The Tech Lead Role



While Tech Leads are present in almost every tech company, the ambiguity in their role can lead to misunderstanding and waste. I think Tech Leads provide the most value when they have a clear vision of their role and its responsibilities.

The Tech Lead (TL) role is widely and loosely defined. It can mean everything from "most senior dev on the team" to "HR People Manager over developers". I'd define it as "person with final say on technical decisions and responsible for all technical output of a team". In my definition, the TL works with and oversees the developers on their team, even though those devs usually report to a separate people manager.

Junior developers start their career by pulling singular cards and understanding the system just enough to complete that block of work. They don't decide what card to play or why it's more valuable than other cards, though they should be learning the answer to those questions. As developers grow, they become more involved with the planning and design side of software: they attend grooming sessions, break down features into cards, and eventually move to decomposing user needs into those features. As a developer moves towards a TL or architect role, they continue to take on more tasks that require self (and team) direction, instead of fulfilling pre-designed tasks. This parallels business in general, as a foot soldier, you don't question orders, but as a CEO (though you may get many suggestions) there is no one to tell you what to do; you have to decide the path for your team.

A developer is responsible for completing their card. A tech lead is responsible for a team's technology holistically. There are many factors and compromises to be made, and the sphere of responsibility and the sphere of influence don't always fully overlap, but that doesn't change the goal of the job. As a TL, you have more insight into the team than any of the bosses in the chain above you, and the competent leaders above you are counting on you to be able to assess and redirect the team as needed to achieve its goals.

I love being a tech lead. In part that's because it's about as close as you can get to being a CTO without having to be far up the career ladder or take on as much personal risk. My job isn't to work a specific card, or to develop a specific feature, it's (along with my other team leads) to tend and grow a mature software building team. My role specifically is to guide, develop, and oversee the team from a software development practices side. I expect to share prioritization work with my product owner (though they have final say) and to assist my team's people manager, generally by giving insight into their people's technical skill level. In my domains, I don't expect to be told to make a different technical decision, nor what style or practices to focus on. I'm actively seeking advice in all these areas, but I have a responsibility and an expectation that making those decisions is my contribution to the company. This is a broad scope and naturally entails a level of ambiguity.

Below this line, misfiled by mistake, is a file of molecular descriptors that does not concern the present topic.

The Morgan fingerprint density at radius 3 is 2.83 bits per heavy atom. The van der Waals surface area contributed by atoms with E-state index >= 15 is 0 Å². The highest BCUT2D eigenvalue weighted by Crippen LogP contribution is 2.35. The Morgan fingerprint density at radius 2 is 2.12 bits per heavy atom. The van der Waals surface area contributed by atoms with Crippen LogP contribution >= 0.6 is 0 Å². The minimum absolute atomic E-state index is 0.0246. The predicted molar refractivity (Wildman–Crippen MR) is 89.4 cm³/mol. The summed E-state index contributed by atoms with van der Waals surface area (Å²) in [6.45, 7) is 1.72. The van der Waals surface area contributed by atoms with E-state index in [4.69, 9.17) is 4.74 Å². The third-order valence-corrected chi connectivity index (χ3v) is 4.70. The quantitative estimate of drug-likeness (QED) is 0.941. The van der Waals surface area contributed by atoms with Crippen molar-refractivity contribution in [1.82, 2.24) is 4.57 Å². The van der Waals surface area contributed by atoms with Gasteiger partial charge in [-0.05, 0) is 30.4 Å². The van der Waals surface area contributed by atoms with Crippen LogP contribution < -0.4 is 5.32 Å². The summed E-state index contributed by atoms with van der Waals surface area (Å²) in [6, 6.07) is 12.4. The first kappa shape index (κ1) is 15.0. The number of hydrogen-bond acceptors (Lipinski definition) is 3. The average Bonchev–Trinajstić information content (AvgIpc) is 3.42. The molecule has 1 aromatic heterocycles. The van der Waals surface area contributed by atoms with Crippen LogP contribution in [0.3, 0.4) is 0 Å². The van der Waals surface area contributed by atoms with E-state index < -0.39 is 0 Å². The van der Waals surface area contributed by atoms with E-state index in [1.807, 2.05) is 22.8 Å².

I believe the best tech leads are constantly context switching between translating business desires into features, working with the product owner and delivery manager/scrum master to estimate and prioritize work, collaborating with other areas and teams (security, architecture, integrations), working with the devs (coaching, reviews), and doing technical work (card, proof of concepts etc). A good TL isn't waiting to be told which area to focus on, but is constantly evaluating the best use of their focus. They know they can't possibly get done everything that would be valuable for them to do, so they're constantly making priority calls on what to focus on. I think TLs styles can and should vary, and I think that the same TL may operate very differently on different teams and even on the same team at different times, as they adjust to fit what the team needs. These choices are subjective and messy.

In the course of my career, the average TL I see does card or sprint work about 20% of the time. Because I love coding, I've often been able to find ways (even if it means working more hours) to code closer to 60% of my TL time. I wouldn't recommend this to the average TL, and I believe I've been able to do it because I've ruthlessly pushed back against busywork. I fight against low value meetings, I've regularly invested time in tooling to eliminate tedious administrative tasks, and I've really focused on empowering devs to take over parts of my job (eventually helping them to become tech leads themselves). While sometimes a TL needs to shield a team by participating themselves in really low value busy work, it's even better to fight against having that low value work in the first place. I believe a necessary part of the TL's job is to identify time sinks, whether they are coming from an overly ambitious dev, a product owner that misunderstands time and effort for a feature, or even a boss or exec who is disconnected from the tech.

I do not believe that a TL's time should be factored into any kind of capacity estimation as it's essential that a TL has freedom to pivot to whatever is most needed for the team, at any time. That may be coaching a struggling dev one day and calming a concerned stake holder the next. If the TL does not have this flexibility, it means that he's been reduced to a 'senior dev' position, and that essential role of a TL is not being fulfilled. This is in line with how a product owner or people manager's time is not tracked as part of team capacity, even though they are necessary for the functioning of the team; they, like the TL, are a different role from a developer.

The TL position is not for everyone, it requires a self drive as well as an ability to feel comfortable in ambiguity. It's a challenging role, but that very challenge makes it more interesting.